Ransomware went critical: It came as no surprise that 2021 has been another record-breaking year for ransomware attacks; each of the past several years have seen an increase in incidents, severity and payouts. What made 2021 a standout were several high-profile attacks on critical infrastructure, most notably with the Colonial Pipeline attack, which disrupted fuel distribution on the East Coast during the summer. Authorities were able to recover roughly half of the ransom paid by Colonial Pipeline to regain access to their systems, and the suspected ransomware gang responsible for the attack went quiet shortly afterwards. That send a clear message to cybercriminals: Critical infrastructure meant bigger-than-ever paydays. Similar attacks on JBS, the world’s largest meat processor and two separate agricultural supply chain cooperatives in the following months signaled the likelihood of more such attacks.
Everyone hates Mark: Mark Zuckerberg’s Facebook empire suffered a one-two punch in October when widespread outages hit the company only days after a series of widely publicized whistleblower complaints against the company and its leadership. Dogged by revelations about Meta’s internal politics, its overall effects on society and the mental health of its users (not to mention a $150 billion lawsuit over alleged complicity in a genocide), Mark Zuckerberg announced the rebranding and name change. The move seemed equal parts desperate and out-of-touch, and the newly branded company carried the same bruised reputation. Nearing the end of 2021, Mark Zuckerberg was declaredThe New Republic’s “Scoundrel of the Year.” Meta meanwhile has been plagued by a talent gap, with employees fleeing high-paying positions out of fear of damage to their professional reputations.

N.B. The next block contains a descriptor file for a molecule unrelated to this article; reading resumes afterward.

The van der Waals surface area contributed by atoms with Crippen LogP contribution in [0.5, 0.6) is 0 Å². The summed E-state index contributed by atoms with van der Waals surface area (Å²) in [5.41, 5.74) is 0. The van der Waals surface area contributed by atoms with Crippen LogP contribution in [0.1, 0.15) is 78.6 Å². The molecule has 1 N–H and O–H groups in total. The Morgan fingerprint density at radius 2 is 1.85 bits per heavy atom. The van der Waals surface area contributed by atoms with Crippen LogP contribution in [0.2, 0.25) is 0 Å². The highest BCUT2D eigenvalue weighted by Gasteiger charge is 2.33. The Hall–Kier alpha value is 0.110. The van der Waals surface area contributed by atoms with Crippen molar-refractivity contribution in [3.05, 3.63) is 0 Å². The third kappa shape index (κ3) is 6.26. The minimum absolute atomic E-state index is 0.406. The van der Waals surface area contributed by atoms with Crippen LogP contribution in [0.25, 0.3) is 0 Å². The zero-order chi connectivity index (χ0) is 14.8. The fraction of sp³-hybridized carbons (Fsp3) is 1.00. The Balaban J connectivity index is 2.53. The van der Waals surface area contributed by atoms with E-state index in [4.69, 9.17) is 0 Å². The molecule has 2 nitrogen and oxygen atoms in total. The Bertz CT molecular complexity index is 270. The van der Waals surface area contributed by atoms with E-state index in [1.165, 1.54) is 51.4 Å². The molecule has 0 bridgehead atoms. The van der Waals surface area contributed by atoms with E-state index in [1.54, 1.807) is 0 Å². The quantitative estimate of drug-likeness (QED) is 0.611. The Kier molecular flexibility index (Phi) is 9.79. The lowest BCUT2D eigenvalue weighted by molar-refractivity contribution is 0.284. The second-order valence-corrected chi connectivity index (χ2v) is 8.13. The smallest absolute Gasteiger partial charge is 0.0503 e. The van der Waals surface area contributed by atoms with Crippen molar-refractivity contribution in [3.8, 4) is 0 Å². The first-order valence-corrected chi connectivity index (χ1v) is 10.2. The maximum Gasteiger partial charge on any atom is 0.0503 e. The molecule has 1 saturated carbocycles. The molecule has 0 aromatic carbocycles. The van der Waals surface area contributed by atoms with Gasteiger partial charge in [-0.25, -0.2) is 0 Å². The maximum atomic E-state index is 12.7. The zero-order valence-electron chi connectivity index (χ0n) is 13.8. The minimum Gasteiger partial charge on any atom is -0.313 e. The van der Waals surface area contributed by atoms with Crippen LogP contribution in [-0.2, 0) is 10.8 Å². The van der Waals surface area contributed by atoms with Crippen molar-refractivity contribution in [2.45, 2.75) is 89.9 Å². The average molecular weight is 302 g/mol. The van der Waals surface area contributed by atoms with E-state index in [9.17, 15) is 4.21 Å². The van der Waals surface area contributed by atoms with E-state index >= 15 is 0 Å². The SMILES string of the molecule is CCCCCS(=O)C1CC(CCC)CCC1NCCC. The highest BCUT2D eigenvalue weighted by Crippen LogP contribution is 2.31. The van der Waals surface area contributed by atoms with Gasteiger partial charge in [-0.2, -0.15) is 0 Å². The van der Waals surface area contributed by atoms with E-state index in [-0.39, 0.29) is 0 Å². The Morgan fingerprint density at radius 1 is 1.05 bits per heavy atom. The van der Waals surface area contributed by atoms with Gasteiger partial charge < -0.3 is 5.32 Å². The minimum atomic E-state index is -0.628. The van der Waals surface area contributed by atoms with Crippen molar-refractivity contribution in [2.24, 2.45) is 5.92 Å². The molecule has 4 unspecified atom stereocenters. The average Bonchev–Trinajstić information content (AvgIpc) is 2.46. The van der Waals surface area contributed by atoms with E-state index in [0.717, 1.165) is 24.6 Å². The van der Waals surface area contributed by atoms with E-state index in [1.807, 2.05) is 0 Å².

GDPR is toothless: There were high hopes for the European Union’s General Data Protection Regulation (GDPR), a flagship legal framework that went into 2018 with the promise of greater data protection and heavy fines for violators. Fast-forward to 2021 when the GDPR revealed itself to be meh. High-profile enforcement against major tech companies like Amazon, WhatsApp and Google yielded paltry fines and did little to protect user privacy. EU member states expressed frustration with the apparent lack of progress. The most visible change brought to the internet by the GDPR has been the need to adjust cookies on websites, a move that is ironically meant to prevent data collection by providing trackable information to advertisers.
Looted cryptocurrency funds were returned: Cryptocurrency funds and accounts are favorite targets for hackers. Their relatively anonymous nature makes them easy to transfer quickly enough that victims are often unaware of the hack until it’s too late. In August, crypto platform Poly Network was hit by a record-breaking attack to the tune of $600 million in digital currency. The leadership tried a tack no one thought would work, namely by asking the hacker for the money back. In an even stranger twist, the hacker agreed to do it. Poly Network recovered the funds and offered “Mr. White Hat” (that’s really his name) a $500,000 bug bounty fee and a position at the company.
Log4J: This story is still unfolding, but it has the potential to be the biggest cybersecurity fail of the year. A massive security vulnerability was found in Log4J, an open-source logging tool used on internet-based servers. Nearly every major tech service from Apple to Tesla was affected. The organization responsible for Log4J’s development quickly issued an emergency patch to address the vulnerability. This patch opened servers up to another vulnerability, requiring a third patch. Problem solved? Not quite. The third patch fixed the first two, but introduced yet another security hole.Reports of ransomware attacks, server takeovers and other related outages have begun to make headlines, but most cybersecurity experts agree that the worst is yet to come.